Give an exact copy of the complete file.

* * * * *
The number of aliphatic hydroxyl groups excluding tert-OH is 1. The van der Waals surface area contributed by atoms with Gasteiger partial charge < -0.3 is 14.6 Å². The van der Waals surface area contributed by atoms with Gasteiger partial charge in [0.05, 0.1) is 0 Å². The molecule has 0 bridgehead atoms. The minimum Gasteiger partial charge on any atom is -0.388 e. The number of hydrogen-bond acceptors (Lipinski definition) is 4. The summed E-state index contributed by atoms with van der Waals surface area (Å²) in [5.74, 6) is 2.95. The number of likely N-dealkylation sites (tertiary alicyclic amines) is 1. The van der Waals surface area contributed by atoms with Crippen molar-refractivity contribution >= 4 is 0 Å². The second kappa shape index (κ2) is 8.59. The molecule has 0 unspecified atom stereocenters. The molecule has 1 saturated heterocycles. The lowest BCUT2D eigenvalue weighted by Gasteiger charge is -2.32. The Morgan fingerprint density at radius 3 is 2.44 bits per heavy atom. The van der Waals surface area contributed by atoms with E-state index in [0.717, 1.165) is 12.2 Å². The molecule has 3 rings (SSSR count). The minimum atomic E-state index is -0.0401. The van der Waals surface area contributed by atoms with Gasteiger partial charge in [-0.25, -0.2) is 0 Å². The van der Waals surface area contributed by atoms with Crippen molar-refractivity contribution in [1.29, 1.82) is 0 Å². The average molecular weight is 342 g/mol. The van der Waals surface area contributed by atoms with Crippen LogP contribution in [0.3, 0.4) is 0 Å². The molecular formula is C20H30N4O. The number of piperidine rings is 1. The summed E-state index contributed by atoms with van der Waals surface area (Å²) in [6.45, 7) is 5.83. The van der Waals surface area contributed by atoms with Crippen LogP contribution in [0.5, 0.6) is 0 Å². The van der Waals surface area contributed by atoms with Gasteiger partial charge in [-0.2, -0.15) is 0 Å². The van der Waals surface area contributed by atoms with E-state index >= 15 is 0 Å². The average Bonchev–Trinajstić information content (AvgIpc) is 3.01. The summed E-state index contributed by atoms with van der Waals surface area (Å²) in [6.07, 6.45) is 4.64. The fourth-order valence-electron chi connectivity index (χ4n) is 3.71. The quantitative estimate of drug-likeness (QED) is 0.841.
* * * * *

The number of aliphatic hydroxyl groups excluding tert-OH is 1. The van der Waals surface area contributed by atoms with Gasteiger partial charge < -0.3 is 14.6 Å². The van der Waals surface area contributed by atoms with Gasteiger partial charge in [0.05, 0.1) is 0 Å². The molecule has 0 bridgehead atoms. The minimum Gasteiger partial charge on any atom is -0.388 e. The number of hydrogen-bond acceptors (Lipinski definition) is 4. The summed E-state index contributed by atoms with van der Waals surface area (Å²) in [5.74, 6) is 2.95. The number of likely N-dealkylation sites (tertiary alicyclic amines) is 1. The van der Waals surface area contributed by atoms with Crippen molar-refractivity contribution >= 4 is 0 Å². The second kappa shape index (κ2) is 8.59. The molecule has 0 unspecified atom stereocenters. The molecule has 1 saturated heterocycles. The lowest BCUT2D eigenvalue weighted by Gasteiger charge is -2.32. The Morgan fingerprint density at radius 3 is 2.44 bits per heavy atom. The van der Waals surface area contributed by atoms with E-state index in [0.717, 1.165) is 12.2 Å². The molecule has 3 rings (SSSR count). The minimum atomic E-state index is -0.0401. The van der Waals surface area contributed by atoms with Gasteiger partial charge in [-0.25, -0.2) is 0 Å². The van der Waals surface area contributed by atoms with Crippen molar-refractivity contribution in [1.29, 1.82) is 0 Å². The average molecular weight is 342 g/mol. The van der Waals surface area contributed by atoms with Crippen LogP contribution in [0.3, 0.4) is 0 Å². The molecular formula is C20H30N4O. The number of piperidine rings is 1. The summed E-state index contributed by atoms with van der Waals surface area (Å²) in [6.45, 7) is 5.83. The van der Waals surface area contributed by atoms with Crippen LogP contribution in [0.5, 0.6) is 0 Å². The van der Waals surface area contributed by atoms with Gasteiger partial charge in [-0.2, -0.15) is 0 Å². The van der Waals surface area contributed by atoms with E-state index >= 15 is 0 Å². The average Bonchev–Trinajstić information content (AvgIpc) is 3.01. The summed E-state index contributed by atoms with van der Waals surface area (Å²) in [6.07, 6.45) is 4.64. The fourth-order valence-electron chi connectivity index (χ4n) is 3.71. The quantitative estimate of drug-likeness (QED) is 0.841.